(And Dad, thank you for being such a good sport about seeing your private email conversation posted on a public blog. I learned my good-sportedness from you).

He’ll Make it if it Starts With “P”

My dad is really good at making pancakes. Pancakes with bananas, pancakes with blueberries, pancakes with chocolate chips—you get the picture.


Actual picture from Betty Crocker.

On the occasions when my mom was out of town, he would expand his repertoire and make my sisters and me other foods starting with “P.” We’d have pizza (pepperoni with green peppers for good measure) peas (of the frozen variety), popcorn (unbuttered but lightly salted) and pancakes for dinner instead of breakfast. Apart from the peas, we loved dad’s cooking.

In preparation for this blog, I emailed him and asked him to remind me what other “P” foods he made us.

Here’s how the exchange went:

Me (10:43 a.m.): Hey Dad, I’m writing a blog for ShopPerk about the different “P” foods you’d make for us when we were kids. Pancakes, pizza, popcorn… what am I missing?

Dad (11:09 a.m.): Hi Ash. Pasta – as in macaroni and cheese (made in hot dog water). Later, I added Panera to my list. I will probably think of some others and will let you know. Have a great day!

Dad (11:20 a.m.): Be sure to add peanut butter (and jelly). Occasionally a pop-tart made the menu as well.

Me (12:19 p.m.): Thank you! Keep it coming.

Dad (2:04 p.m.): Pastry.

Dad (2:06 p.m.): Polish sausage.

Me (2:37 p.m.): I don’t recall you ever making a pastry.

Dad (5:27 p.m.): Didn’t I buy you a doughnut?

Me (8:05 p.m.): Good point. Thanks!

And that, my friends, is a good dad.

To all you other dads out there, may you get really good at making foods that all start with the same letter. And may your kids love you even more for it.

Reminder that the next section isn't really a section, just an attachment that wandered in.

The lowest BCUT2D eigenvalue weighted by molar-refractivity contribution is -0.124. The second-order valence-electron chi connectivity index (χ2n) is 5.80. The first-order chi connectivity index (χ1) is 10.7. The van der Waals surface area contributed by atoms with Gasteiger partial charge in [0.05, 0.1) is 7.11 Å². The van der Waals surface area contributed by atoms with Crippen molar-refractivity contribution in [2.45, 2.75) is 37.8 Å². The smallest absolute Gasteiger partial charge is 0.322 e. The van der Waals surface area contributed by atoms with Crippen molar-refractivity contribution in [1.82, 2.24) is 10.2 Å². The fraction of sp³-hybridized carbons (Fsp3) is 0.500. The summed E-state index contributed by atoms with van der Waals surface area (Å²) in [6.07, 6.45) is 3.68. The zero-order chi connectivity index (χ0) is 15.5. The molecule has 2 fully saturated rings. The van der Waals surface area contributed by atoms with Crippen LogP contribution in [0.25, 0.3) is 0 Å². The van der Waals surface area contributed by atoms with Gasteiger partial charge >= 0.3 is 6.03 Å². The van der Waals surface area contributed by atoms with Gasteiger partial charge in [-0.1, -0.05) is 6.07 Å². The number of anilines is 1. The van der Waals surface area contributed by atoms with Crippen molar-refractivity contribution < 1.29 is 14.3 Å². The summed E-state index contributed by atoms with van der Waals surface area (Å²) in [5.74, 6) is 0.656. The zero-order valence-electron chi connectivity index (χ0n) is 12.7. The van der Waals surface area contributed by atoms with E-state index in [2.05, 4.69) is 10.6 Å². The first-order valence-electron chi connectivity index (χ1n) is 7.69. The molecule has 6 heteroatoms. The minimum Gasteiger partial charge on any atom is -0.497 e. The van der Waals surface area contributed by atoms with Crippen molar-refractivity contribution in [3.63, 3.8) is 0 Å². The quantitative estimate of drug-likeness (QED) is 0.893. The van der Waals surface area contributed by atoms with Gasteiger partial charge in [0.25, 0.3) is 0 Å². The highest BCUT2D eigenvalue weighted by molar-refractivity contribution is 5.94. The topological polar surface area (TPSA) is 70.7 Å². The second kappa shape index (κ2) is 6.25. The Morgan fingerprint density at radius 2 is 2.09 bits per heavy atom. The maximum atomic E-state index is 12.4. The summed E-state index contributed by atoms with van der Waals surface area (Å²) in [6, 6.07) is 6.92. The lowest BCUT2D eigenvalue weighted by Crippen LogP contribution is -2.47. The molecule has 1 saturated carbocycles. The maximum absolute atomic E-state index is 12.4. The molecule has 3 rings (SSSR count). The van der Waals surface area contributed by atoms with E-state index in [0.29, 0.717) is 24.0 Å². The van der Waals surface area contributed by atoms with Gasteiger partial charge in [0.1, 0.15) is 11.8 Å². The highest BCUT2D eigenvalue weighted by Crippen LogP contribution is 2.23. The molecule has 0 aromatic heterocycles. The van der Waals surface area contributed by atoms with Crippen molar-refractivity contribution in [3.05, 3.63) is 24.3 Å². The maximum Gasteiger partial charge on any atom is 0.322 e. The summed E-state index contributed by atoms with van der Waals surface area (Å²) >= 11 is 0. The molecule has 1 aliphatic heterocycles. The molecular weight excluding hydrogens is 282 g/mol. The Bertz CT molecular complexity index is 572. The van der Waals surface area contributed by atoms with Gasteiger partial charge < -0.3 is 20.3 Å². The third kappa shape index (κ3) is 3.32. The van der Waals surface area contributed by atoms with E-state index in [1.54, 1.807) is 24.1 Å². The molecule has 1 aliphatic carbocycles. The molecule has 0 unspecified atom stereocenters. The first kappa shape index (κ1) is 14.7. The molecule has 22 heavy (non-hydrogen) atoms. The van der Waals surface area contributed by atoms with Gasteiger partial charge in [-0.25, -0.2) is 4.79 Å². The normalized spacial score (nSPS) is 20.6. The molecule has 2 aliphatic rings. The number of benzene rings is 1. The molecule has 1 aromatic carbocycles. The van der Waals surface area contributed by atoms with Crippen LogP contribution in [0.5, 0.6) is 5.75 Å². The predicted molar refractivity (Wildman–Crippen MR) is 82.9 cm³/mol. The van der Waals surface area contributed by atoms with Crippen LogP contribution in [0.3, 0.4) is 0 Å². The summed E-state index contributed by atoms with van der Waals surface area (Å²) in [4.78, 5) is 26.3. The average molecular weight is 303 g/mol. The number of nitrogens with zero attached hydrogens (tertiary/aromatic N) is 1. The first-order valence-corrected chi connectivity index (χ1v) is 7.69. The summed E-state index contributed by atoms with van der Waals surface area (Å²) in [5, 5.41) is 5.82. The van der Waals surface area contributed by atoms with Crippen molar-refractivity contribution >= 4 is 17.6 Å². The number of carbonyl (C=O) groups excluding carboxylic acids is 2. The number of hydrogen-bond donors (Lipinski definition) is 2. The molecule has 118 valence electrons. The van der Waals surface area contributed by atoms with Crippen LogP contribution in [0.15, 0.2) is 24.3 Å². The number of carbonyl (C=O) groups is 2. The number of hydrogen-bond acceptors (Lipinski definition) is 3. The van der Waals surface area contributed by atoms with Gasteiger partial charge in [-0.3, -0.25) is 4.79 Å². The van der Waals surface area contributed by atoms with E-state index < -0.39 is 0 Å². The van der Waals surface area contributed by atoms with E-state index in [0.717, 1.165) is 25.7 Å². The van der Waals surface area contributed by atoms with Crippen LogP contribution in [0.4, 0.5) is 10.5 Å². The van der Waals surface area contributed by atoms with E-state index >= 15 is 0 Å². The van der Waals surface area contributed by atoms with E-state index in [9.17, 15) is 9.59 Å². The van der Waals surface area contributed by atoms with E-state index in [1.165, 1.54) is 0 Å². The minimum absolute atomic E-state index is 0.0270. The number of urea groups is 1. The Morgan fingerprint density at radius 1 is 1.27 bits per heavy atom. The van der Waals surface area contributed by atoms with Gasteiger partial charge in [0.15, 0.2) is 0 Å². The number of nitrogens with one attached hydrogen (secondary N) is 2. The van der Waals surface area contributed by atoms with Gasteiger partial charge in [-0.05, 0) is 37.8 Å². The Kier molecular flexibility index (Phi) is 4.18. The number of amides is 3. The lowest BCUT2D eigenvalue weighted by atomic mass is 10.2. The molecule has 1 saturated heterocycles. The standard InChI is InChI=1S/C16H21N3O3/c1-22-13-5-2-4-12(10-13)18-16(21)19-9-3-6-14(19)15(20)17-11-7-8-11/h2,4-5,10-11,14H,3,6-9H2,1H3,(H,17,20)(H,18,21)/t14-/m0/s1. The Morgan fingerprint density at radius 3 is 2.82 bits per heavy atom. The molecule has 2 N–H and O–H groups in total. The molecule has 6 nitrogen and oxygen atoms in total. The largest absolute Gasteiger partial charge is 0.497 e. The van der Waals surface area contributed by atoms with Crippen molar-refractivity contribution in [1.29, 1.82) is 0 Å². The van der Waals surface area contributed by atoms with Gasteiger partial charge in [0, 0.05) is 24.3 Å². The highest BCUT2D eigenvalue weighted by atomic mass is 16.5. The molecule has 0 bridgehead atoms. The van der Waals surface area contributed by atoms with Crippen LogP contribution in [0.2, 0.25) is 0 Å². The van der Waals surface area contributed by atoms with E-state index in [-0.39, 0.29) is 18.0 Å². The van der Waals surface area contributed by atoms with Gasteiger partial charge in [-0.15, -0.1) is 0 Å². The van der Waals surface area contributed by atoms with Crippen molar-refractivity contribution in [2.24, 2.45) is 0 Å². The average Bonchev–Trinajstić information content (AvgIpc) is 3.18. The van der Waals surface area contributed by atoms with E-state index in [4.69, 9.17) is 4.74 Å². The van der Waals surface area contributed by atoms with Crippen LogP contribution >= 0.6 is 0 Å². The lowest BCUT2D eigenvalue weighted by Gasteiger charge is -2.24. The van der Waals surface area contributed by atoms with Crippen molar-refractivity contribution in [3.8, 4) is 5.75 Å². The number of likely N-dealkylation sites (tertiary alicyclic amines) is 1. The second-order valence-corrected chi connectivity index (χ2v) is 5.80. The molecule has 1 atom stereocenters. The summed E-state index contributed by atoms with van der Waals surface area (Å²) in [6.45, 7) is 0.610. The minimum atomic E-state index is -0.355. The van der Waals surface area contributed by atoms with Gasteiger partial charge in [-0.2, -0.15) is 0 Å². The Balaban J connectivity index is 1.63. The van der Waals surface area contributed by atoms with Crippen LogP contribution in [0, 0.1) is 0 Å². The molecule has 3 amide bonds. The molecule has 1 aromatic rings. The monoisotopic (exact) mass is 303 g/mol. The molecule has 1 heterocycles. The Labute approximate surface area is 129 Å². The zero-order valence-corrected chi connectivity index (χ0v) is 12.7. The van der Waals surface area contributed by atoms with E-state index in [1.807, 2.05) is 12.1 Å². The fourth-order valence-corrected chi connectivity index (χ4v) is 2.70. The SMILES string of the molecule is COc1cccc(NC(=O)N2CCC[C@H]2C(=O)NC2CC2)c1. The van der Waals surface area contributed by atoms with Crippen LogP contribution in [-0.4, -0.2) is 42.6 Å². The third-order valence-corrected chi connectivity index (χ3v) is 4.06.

Happy nearly Father’s Day!

– Ashleigh

Day 111: A Recipe

Cooking is not my favorite pastime (I get really hung up on the instructions and spend more time reading them over and over than actually preparing the food), but I love this recipe. It’s extremely fast and extremely delicious. And as I try to convince myself that one day spring will indeed arrive (it’s snowing outside as I write this), the thought of fresh basil and avocado makes me oh-so-happy.

Try it and enjoy!

15-Minute Creamy Avocado Pasta
Recipe borrowed from ohsheglows.com, where you can also print it.

It’s creamy, fresh and flavorful. My advice is to go a little easy on the garlic the first time around. I dove right in with three cloves and it was pretty potent. 

Serves two.


  • 1 medium sized ripe avocado, pitted
  • 1/2 lemon, juiced + lemon zest to garnish
  • 1-3 garlic cloves, to taste
  • 1/2 teaspoon kosher salt, or to taste (I use sea salt)
  • ~1/4 cup fresh basil
  • 2 tablespoons extra virgin olive oil
  • 2 servings/6 ounces of your choice of pasta
  • freshly ground black pepper, to taste


1. Bring several cups of water to a boil in a medium-sized pot. Add pasta, reduce heat to medium and cook until al dente, about 8-10 minutes.

2. Meanwhile, make the sauce by placing the garlic cloves, lemon juice and olive oil into a food processor. Process until smooth. Then add the pitted avocado, basil and salt. Process until smooth and creamy.

3. When pasta is done cooking, drain and rinse in a strainer and place pasta into a large bowl. Pour on sauce and toss until fully combined. Garnish with lemon zest and black pepper. Serve immediately. Makes two servings.

Creamy Avocado Pasta